Monday, 9 August 2010

Ten percent worry

About two months ago, I was playing on the sofa with my 1 year old daughter. She grabbed my arm and I jumped through the roof in unexpected pain. On closer inspection, I found a sizeable lump under the skin. There was no discolouration of the skin or any pain - just when it was grabbed by a small child with sharp nails. It looked for the world like a cyst of some kind.

But it played on my mind, and later that evening, I searched my body and found two other lumps. One was about 4 inches from the original lump, and the other was under my other arm, near my armpit.

I scoured a couple of medical dictionaries, and made a self-diagnosis of Lipomas. Lipomas are benign cysts of fibrous material that appear in the layer of fat under the skin. There is no medical reason why they appear, they just do. I was 90% sure that these lumps were Lipomas. I rang the doctor's surgery several times to make appointments, and the administrators were so unhelpful, I decided to wait a couple of weeks until I had some time off work.

When I finally got an appointment, my doctor took one look and said they were probably Lipomas, but that I should go for an ultrasound scan to be 100% sure that they weren't malignant cancers.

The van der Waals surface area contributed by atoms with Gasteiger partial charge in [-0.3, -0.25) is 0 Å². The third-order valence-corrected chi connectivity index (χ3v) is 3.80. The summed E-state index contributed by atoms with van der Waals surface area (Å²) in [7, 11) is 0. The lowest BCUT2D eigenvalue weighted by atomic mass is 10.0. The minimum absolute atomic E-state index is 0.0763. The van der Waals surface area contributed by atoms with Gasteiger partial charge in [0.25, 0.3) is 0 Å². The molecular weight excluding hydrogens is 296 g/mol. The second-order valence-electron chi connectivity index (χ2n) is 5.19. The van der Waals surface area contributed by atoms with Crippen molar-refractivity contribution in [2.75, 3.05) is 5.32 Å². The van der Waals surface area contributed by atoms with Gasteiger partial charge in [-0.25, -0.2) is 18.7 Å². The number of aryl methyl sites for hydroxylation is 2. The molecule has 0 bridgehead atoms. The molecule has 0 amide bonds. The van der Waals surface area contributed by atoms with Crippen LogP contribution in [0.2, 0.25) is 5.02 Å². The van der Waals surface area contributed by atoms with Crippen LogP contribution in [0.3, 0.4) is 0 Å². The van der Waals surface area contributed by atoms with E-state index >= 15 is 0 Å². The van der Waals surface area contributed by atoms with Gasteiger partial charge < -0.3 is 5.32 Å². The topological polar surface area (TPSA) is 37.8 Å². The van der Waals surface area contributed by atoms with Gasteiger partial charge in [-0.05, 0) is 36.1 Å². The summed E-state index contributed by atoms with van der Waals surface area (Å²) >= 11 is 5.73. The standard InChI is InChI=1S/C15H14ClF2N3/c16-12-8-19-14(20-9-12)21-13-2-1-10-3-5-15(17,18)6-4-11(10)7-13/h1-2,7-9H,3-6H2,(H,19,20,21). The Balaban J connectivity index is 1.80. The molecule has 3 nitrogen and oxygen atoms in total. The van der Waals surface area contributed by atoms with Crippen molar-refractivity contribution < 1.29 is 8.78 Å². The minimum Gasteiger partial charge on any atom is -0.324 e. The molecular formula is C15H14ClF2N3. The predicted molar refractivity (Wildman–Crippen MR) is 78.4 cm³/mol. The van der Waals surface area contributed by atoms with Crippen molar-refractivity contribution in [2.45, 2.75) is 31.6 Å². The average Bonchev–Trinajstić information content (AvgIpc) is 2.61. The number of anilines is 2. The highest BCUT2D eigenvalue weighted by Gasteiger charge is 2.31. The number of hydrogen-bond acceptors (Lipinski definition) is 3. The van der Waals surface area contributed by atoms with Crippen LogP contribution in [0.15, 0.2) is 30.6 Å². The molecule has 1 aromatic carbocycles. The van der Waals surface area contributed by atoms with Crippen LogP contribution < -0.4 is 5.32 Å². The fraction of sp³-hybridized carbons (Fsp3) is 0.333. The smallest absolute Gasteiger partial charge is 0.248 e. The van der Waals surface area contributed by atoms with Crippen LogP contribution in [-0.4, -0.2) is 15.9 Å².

I was very pleased that the doctor agreed with what I thought, and went along to the scan. The doctor who took me through the scan explained everything. We saw the first tumour, and we could see clearly that it was the correct colour and that there was no blood supply. He repeated the procedure with the other two lumps, and they all showed up as Lipomas.

It was at that moment that I realised that the 10% of doubt had been weighing me down for a month. I really don't like worrying about things going wrong until I am certain that things have gone wrong. But it goes to show that doubt can drag you down and lay you low.

So what have I learned about this?
  • Doctors' receptionists are a layer of unqualified triage. If you have a worry, be assertive and insist. I could have saved two weeks of worry if I had been more insistent. If my tumours had been malignant, I would have delayed vital treatment.
  • If you find a lump, get it checked out by qualified doctors and specialists as soon as possible. Not knowing is far worse than you think.
Ultimately, it has been a timely reminder of my mortality and that I should be living my life more. I'm not sure how this shall take form, but watch this space.....

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